Great Britain’s Curlers captured the first Olympic medal in the sport since 2002 after a tense and enthralling bronze medal match against Switzerland in Sochi. Bouncing back after a cruel semi-final defeat to Canada, Eve Muirhead’s team held their nerve in the final end to take a 6-5 victory.
Things didn’t get off to the best start for the British team however, as Switzerland, led by Mirjam Ott stole two stones in the second end after a couple of poor British shots. With the hammer – last stone advantage – in the third end, Britain pulled back a stone to narrow the gap to just the one point, thanks to a carefully judged hit and roll from Muirhead.
Understandably in the circumstances, nerves were high and small mistakes would prove key in determining the outcome of the match. Swiss skip Ott, having shown to be slightly vulnerable in the round robin matches started effectively, achieving 92% accuracy after the opening four ends. In the fourth however, the slightest of cracks began to appear as Ott only just managed to salvage a point by a matter of inches.
The fifth end would give us a better idea of how the match was unfolding. With the Swiss unrelenting in their approach, it would take inch perfect draws from the British team to avoid going into the break further down. Midway through the end, the Swiss were lying shot, with two stones placed at the top of the house. Vicki Adams (third) played a double rip to remove these to get out of a likely hole. Mirjam Ott, playing superbly, tightened the pressure on Muirhead – also playing a cool game. Muirhead firstly jammed two Swiss stones before sending down a barrier shot with a light weight to tie the match at 3-3. A low scoring, but pulsating encounter at the break.
While momentum swung back and forward throughout the opening five ends, there was a sense of a real change in control. End six looked for all money like it would be blanked by the Swiss, Ott looking for a simple hit and roll ended up hitting the British stone on the head and grabbing a one, and thus giving away the crucial hammer.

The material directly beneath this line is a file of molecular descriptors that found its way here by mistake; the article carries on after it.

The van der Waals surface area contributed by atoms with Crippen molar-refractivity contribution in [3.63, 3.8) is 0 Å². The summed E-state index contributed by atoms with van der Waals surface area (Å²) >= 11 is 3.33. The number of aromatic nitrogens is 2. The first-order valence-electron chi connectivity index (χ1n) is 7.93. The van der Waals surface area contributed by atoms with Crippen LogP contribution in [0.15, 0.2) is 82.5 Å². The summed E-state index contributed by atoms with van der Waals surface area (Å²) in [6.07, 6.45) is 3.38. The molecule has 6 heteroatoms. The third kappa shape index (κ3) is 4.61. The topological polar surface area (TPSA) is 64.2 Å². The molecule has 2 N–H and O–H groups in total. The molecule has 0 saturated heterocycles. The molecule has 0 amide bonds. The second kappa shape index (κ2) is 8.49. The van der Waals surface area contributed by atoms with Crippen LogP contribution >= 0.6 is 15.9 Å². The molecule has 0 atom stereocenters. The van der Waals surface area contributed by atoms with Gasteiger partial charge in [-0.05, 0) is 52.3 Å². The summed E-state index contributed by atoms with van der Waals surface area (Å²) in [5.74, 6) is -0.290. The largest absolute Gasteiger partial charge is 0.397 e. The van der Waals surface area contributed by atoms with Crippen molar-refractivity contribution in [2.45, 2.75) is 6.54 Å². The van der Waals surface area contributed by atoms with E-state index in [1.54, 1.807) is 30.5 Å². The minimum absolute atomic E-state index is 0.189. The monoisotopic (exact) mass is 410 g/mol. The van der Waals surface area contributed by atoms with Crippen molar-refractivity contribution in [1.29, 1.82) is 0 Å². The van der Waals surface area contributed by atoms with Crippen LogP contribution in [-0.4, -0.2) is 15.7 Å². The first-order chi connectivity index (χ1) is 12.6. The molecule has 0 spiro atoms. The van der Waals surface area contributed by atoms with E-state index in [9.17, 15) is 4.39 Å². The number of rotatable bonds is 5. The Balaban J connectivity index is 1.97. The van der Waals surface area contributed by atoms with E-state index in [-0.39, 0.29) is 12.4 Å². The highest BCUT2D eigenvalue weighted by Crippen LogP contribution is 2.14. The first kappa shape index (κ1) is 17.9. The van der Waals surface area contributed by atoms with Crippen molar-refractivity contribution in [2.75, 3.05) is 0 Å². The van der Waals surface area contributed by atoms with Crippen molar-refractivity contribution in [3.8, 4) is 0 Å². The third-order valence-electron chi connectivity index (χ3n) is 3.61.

Now with the hammer, Britain looked to grab the initiative but a mistake from Anna Sloan under seemingly little pressure showed Switzerland a chance. An uneventful end saw Muirhead blank with another hit and roll to ensure the hammer into the eighth and tenth ends respectively.
With Ott only managing to take out one stone – when two were possible – Muirhead delivered a simple draw to take vital two points (albeit needing the measuring device to ensure this) and take the lead for the first time in the match. An excellent shot from Swiss third Carmen Shaefer – who had earlier given Britain chances for two – made sure that Ott would have an easy draw to tie up the match into the final end. Ott did so with aplomb setting up the decider.
A nerve-wracking final end provided the best curling of the match and tactics and precision were at a premium. Muirhead’s shot for the top T was executed perfectly to lean on the Swiss stone. Ott responded with a lovely shot to put the Swiss lying shot. A simple draw was all that was left, although given the circumstances, it would perhaps be the most demanding shot played. Muirhead, leaving the stone heading down the ice could do nothing but watch as it glided slowly but surely onto the button. Great Britain took the bronze and the tears from both sides could not have painted a better picture of Olympic sport. Joy for Britain, despair for Switzerland.